LOS ANGELES -- After they got swept in Cincinnati over the weekend, a couple of Los Angeles Dodgers players said it might have been a good time to hit a little losing streak. Don’t peak too soon. Learn to deal with a spot of trouble. That kind of thing.
Dodgers manager Don Mattingly didn’t bicker with those comments after he read them.
“It humbles you enough to know that you have to be ready to play every day,” Mattingly said Monday.
It didn’t look like humility that earned the Dodgers an 8-1 win over the second-place Arizona Diamondbacks on Monday night, though. It looked more like confidence and raw strength.
The Dodgers hit six home runs, the most they've had in a game in seven seasons, with Juan Uribe going deep three times -- once more than he did all of last season -- to set the stage for a clinching celebration on their home field. The Dodgers increased their NL West lead to 12 games and reduced their magic number for clinching a postseason berth to eight. They have six games left on this homestand, two against Arizona and four against the San Francisco Giants.
It would have been hard to predict this kind of explosion, particularly since the Dodgers played three of their quietest games in months in Cincinnati.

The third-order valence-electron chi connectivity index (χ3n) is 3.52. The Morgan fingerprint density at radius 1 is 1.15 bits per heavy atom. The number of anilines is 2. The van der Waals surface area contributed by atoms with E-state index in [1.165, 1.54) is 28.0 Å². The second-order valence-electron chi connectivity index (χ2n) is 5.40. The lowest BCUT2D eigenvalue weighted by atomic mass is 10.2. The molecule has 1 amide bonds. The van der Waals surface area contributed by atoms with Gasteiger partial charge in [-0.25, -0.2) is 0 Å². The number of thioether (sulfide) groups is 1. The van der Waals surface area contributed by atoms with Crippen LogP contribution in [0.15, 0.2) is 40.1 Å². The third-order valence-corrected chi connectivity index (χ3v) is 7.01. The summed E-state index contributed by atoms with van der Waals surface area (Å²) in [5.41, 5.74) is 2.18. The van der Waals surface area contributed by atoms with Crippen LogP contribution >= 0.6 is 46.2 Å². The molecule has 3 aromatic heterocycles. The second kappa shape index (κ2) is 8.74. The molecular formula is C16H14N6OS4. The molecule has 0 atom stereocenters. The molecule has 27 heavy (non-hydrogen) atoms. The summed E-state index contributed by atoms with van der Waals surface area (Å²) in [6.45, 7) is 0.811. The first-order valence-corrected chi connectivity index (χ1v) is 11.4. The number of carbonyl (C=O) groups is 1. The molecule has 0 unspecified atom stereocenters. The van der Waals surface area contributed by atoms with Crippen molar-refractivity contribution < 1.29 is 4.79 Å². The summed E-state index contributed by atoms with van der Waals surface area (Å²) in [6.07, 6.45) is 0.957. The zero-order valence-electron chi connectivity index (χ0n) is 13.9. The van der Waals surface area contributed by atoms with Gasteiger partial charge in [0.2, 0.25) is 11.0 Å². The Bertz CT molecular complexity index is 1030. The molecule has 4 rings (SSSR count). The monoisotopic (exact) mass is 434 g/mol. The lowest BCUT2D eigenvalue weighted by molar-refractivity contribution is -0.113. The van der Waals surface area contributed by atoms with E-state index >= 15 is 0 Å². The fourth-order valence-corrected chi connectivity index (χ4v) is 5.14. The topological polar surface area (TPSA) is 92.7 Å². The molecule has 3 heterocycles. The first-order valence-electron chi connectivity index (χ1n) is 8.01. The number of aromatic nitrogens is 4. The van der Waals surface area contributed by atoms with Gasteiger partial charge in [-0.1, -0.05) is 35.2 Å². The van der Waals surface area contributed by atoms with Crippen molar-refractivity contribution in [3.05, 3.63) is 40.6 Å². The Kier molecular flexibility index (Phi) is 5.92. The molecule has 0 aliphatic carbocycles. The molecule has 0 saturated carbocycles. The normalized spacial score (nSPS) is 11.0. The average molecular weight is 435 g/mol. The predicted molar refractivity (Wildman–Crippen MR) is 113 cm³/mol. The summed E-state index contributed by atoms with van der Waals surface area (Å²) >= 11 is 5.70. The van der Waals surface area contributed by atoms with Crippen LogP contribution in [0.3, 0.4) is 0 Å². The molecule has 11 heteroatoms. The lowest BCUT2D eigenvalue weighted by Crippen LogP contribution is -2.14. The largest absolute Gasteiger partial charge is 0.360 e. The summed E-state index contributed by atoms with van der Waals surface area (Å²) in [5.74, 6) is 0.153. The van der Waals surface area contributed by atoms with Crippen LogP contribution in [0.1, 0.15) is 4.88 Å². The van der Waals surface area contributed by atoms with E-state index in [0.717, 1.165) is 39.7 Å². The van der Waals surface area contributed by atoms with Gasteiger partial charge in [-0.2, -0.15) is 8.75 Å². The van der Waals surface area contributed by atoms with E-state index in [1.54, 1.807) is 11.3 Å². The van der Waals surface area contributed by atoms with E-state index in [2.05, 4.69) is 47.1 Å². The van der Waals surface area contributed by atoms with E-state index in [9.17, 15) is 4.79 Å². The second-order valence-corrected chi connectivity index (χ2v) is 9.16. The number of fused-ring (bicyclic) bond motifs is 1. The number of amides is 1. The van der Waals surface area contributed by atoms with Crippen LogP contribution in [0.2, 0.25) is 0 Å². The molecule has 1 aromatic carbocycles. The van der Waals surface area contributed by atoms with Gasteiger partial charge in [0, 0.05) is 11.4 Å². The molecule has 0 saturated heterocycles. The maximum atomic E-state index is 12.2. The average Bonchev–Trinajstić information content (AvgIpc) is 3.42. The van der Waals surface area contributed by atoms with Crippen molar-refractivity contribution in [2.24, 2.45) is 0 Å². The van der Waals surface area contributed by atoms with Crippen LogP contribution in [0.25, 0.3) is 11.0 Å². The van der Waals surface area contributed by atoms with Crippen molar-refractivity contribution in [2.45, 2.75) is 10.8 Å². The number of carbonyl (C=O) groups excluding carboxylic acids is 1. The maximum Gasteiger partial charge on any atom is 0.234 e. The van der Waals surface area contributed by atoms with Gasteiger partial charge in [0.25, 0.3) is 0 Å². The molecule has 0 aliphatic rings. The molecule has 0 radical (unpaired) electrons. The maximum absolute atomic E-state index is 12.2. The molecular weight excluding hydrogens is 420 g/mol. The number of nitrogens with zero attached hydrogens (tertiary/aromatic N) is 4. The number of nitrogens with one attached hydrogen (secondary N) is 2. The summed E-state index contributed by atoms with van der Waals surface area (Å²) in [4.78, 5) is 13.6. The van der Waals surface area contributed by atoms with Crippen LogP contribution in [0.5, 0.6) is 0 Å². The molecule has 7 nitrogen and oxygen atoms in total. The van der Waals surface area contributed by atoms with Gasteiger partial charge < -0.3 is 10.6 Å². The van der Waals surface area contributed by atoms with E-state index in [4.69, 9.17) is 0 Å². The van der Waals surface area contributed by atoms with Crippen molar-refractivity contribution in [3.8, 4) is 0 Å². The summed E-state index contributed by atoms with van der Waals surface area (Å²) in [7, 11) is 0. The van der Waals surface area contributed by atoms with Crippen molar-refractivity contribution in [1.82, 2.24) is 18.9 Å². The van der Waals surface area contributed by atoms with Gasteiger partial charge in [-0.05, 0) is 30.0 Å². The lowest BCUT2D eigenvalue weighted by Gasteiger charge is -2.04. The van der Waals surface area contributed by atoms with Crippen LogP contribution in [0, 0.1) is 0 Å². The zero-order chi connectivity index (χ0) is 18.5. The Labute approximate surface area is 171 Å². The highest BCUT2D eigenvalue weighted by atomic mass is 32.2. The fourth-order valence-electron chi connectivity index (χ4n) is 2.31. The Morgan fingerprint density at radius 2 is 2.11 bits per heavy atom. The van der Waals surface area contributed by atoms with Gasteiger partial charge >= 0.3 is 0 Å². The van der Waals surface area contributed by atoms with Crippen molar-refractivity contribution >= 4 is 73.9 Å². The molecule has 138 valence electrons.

These weren’t cheapies, either. Andre Ethier and Uribe launched back-to-back home runs leading off the second inning. Adrian Gonzalez sliced a two-run shot to left in the third. Uribe hit his second with two outs in the same inning. In the fifth, Hanley Ramirez hit a low drive that seemed to gain altitude as it flew, slamming into the center-field bleachers. Three batters later, Uribe hit another one.
He had a chance to hit his fourth in the eighth inning but swung at reliever Heath Bell’s first pitch and chopped it to Eric Chavez at third base. This was Uribe’s night, though. He beat the throw for another RBI hit.
Shawn Green, who happened to be at Dodger Stadium for a promotional event and was interviewed on the video board before the game, is the only Dodger to hit four home runs in one game. He accomplished the feat -- done 16 times in MLB history -- on May 23, 2002.
Oh, and by the way, Ricky Nolasco pitched well again. He went 6⅔ innings and allowed just three hits and one unearned run, while striking out six. Nolasco is 8-1 with a 2.07 ERA since he became a Dodger on July 6.